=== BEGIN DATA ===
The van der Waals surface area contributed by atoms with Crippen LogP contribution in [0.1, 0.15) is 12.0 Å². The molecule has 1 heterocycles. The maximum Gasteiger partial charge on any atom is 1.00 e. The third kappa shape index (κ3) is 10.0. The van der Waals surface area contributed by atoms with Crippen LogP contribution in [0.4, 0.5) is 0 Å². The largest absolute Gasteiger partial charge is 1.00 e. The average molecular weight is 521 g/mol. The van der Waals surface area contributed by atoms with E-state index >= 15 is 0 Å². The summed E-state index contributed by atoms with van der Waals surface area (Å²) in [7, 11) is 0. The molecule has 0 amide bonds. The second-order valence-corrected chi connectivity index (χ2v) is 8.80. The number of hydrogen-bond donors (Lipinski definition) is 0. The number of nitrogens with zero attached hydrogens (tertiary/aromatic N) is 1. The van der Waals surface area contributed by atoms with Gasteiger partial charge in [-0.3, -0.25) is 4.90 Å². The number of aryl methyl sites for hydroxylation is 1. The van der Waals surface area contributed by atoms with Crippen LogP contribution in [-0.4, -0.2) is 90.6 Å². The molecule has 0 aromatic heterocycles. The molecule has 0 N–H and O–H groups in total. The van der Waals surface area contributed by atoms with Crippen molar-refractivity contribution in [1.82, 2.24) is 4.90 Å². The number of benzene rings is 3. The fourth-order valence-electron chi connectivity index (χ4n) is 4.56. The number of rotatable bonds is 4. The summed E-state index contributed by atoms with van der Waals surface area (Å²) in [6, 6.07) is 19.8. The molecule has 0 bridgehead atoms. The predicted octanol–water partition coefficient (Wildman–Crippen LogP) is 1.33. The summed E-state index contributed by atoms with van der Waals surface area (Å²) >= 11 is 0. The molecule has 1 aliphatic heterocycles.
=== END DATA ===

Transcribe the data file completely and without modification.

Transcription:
The van der Waals surface area contributed by atoms with Crippen LogP contribution in [0.1, 0.15) is 12.0 Å². The molecule has 1 heterocycles. The maximum Gasteiger partial charge on any atom is 1.00 e. The third kappa shape index (κ3) is 10.0. The van der Waals surface area contributed by atoms with Crippen LogP contribution in [0.4, 0.5) is 0 Å². The largest absolute Gasteiger partial charge is 1.00 e. The average molecular weight is 521 g/mol. The van der Waals surface area contributed by atoms with E-state index >= 15 is 0 Å². The summed E-state index contributed by atoms with van der Waals surface area (Å²) in [7, 11) is 0. The molecule has 0 amide bonds. The second-order valence-corrected chi connectivity index (χ2v) is 8.80. The number of hydrogen-bond donors (Lipinski definition) is 0. The number of nitrogens with zero attached hydrogens (tertiary/aromatic N) is 1. The van der Waals surface area contributed by atoms with Gasteiger partial charge in [-0.3, -0.25) is 4.90 Å². The number of aryl methyl sites for hydroxylation is 1. The van der Waals surface area contributed by atoms with Crippen LogP contribution in [-0.4, -0.2) is 90.6 Å². The molecule has 0 aromatic heterocycles. The molecule has 0 N–H and O–H groups in total. The van der Waals surface area contributed by atoms with Crippen molar-refractivity contribution in [1.82, 2.24) is 4.90 Å². The number of benzene rings is 3. The fourth-order valence-electron chi connectivity index (χ4n) is 4.56. The number of rotatable bonds is 4. The summed E-state index contributed by atoms with van der Waals surface area (Å²) in [6, 6.07) is 19.8. The molecule has 0 bridgehead atoms. The predicted octanol–water partition coefficient (Wildman–Crippen LogP) is 1.33. The summed E-state index contributed by atoms with van der Waals surface area (Å²) >= 11 is 0. The molecule has 1 aliphatic heterocycles.